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SEC enforcement chief resigns over role in Indonesian torture case

Oh walked away from the job as Gensler faced growing concern from progressives on Capitol Hill and in the activism community about his decision to hire a long-time corporate lawyer for one of the government’s most powerful posts for overseeing the finance industry.

The episode marked a surprising political backlash from progressives who had cheered Biden’s nomination of Gensler, after the former Goldman Sachs partner emerged as a tough banking regulator when he chaired the Commodity Futures Trading Commission during the Obama administration.

Before it was announced last week that she would join the SEC, Oh worked for two decades at the law firm Paul, Weiss, Rifkind, Wharton & Garrison, where she represented Fortune 100 companies facing government investigations, with clients including Bank of America and ExxonMobil.

Oh was part of a legal team defending ExxonMobil in a lawsuit seeking to hold the company liable for murder and torture by the Indonesian military during civil unrest between 1999 and 2001. Villagers said ExxonMobil should face liability because it hired soldiers to guard natural gas facilities in the country.

Following complaints about the conduct of ExxonMobil’s lawyers, U.S. District Judge Royce Lamberth on Monday admonished Oh and others defending the company. The lawyers for the villagers had told the court that ExxonMobil’s defense team had characterized them as “agitated, disrespectful and unhinged.”

The SEC did not respond to a request for comment about when they were aware of the issues involving Oh and ExxonMobil. Paul Weiss Chairman Brad Karp defended Oh in a statement: “Alex is a person of the utmost integrity and a consummate professional, with a strong ethical code.”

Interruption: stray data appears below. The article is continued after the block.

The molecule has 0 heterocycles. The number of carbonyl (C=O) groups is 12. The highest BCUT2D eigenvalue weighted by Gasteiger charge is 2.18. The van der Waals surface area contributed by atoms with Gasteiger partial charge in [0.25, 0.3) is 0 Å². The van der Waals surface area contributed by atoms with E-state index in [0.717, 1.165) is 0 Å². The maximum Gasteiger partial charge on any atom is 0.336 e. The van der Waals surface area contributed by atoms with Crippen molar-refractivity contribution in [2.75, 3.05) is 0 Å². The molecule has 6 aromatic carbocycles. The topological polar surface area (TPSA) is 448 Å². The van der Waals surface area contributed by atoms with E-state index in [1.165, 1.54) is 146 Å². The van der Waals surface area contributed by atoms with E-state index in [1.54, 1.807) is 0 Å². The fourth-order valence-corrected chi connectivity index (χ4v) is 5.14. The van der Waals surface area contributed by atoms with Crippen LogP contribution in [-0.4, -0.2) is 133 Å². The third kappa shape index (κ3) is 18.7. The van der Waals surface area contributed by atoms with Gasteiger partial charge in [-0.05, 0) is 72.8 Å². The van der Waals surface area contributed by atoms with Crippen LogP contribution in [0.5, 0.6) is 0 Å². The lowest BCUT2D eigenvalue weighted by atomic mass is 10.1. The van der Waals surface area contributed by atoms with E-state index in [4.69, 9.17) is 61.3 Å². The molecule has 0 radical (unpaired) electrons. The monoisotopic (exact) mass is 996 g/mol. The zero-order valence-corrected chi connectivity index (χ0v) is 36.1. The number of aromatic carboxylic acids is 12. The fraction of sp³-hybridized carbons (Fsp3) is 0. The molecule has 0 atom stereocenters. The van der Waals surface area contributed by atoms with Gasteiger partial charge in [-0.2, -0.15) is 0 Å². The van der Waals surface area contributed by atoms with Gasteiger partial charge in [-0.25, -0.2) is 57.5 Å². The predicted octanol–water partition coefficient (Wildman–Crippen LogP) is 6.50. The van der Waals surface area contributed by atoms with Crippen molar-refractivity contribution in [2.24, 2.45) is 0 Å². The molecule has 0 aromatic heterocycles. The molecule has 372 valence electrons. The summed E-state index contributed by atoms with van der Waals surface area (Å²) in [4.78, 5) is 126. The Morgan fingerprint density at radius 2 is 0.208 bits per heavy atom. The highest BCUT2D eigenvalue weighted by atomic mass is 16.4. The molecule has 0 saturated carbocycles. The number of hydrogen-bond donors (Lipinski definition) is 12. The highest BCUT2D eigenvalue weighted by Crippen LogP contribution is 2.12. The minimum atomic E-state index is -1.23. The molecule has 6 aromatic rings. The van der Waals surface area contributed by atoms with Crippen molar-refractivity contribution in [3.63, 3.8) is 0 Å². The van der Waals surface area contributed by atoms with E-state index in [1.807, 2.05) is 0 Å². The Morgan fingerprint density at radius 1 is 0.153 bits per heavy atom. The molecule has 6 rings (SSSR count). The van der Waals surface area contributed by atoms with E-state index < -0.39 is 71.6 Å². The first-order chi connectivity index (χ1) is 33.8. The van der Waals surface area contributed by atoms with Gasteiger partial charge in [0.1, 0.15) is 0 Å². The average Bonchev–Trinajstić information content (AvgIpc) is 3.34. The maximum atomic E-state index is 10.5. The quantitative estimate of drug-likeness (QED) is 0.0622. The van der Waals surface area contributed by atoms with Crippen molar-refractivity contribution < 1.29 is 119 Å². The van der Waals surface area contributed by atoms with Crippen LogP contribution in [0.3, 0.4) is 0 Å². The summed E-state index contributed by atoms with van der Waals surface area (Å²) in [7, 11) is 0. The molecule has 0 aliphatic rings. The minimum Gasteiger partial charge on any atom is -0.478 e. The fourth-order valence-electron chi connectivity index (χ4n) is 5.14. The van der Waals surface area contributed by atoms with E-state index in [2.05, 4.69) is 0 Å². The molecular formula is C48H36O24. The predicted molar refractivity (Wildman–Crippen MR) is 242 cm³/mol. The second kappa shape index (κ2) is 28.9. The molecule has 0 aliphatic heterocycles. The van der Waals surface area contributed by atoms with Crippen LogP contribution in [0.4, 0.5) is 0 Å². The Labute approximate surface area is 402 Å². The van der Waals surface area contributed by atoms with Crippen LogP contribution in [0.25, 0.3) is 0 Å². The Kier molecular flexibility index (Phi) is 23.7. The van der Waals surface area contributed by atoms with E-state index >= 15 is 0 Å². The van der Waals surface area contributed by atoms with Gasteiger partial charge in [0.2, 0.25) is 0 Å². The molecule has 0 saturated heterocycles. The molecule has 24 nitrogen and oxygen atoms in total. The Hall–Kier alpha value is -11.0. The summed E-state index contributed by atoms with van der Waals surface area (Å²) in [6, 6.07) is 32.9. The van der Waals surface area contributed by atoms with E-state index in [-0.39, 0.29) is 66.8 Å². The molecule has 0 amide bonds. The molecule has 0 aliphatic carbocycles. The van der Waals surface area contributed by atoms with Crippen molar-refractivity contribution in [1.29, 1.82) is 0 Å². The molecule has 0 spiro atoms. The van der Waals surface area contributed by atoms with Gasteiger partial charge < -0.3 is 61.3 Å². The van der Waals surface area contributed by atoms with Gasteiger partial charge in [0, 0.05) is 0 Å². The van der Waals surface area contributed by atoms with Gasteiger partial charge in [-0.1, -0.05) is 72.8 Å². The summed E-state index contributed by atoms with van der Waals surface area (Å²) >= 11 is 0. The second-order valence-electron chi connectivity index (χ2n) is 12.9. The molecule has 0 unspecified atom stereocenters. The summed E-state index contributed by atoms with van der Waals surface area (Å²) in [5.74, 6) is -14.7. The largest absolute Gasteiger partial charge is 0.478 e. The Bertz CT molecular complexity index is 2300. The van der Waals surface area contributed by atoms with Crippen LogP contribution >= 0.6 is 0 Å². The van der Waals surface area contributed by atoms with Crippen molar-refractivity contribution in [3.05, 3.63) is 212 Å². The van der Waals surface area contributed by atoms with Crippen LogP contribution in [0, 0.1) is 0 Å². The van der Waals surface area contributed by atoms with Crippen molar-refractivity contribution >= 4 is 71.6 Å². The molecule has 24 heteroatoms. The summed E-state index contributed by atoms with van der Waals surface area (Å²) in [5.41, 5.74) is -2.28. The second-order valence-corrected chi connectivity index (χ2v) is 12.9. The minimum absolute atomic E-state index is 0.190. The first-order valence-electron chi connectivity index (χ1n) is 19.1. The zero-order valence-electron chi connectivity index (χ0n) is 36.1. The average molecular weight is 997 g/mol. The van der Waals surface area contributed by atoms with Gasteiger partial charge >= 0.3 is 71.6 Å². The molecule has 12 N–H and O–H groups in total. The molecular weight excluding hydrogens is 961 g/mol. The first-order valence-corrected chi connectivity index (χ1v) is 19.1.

Following Oh’s resignation, Gensler announced that SEC lawyer Melissa Hodgman will return to the role of acting director of the agency’s enforcement division. She had served in the position before Oh’s appointment.

Oh’s departure followed a letter that three leading progressive advocacy groups sent to Gensler on Tuesday saying that they were “surprised and disappointed” by his decision to recruit her. They urged him to withdraw her hiring.

Demand Progress, the Progressive Change Campaign Committee and the Revolving Door Project took aim in their letter at Oh’s years of work at law firm Paul Weiss.

The groups questioned whether Oh “will change her entire legal philosophy toward fully enforcing the very laws and regulations whose enforcement she has built a career of defending against.”

“We therefore ask you to immediately reconsider your decision to name Alex Oh for this position, and instead to select an attorney with a proven track record of public-oriented service, of which there is no shortage,” they said. Oh spent four years working as a federal prosecutor for the Southern District of New York before turning to corporate work.

Jeff Hauser, executive director of the Revolving Door Project, said Wednesday that “Gary Gensler and the SEC dodged a bullet in avoiding having a seemingly overzealous defender of ExxonMobil’s interests over Indonesian villagers entrusted with the powerful SEC Enforcement Division.”

The complaints from leading progressive groups came as some of Gensler’s allies on Capitol Hill had also begun to question his decision to hire Oh.

“There’s a lot of skepticism that someone who spent two decades helping big corporations dodge the SEC is the person to lead an aggressive revival of SEC enforcement,” said one aide to a progressive Senate Democrat before Oh’s resignation. “A lot of people will be closely watching what she does and now watching Gensler more closely, too.”

The concerns expressed about Oh stem in part from long-running disappointment among progressive groups and lawmakers about lax Wall Street enforcement by the SEC, particularly in the wake of the 2008 global financial crisis.

Former SEC Chair Mary Jo White — an Obama nominee who was U.S. attorney for the Southern District of New…

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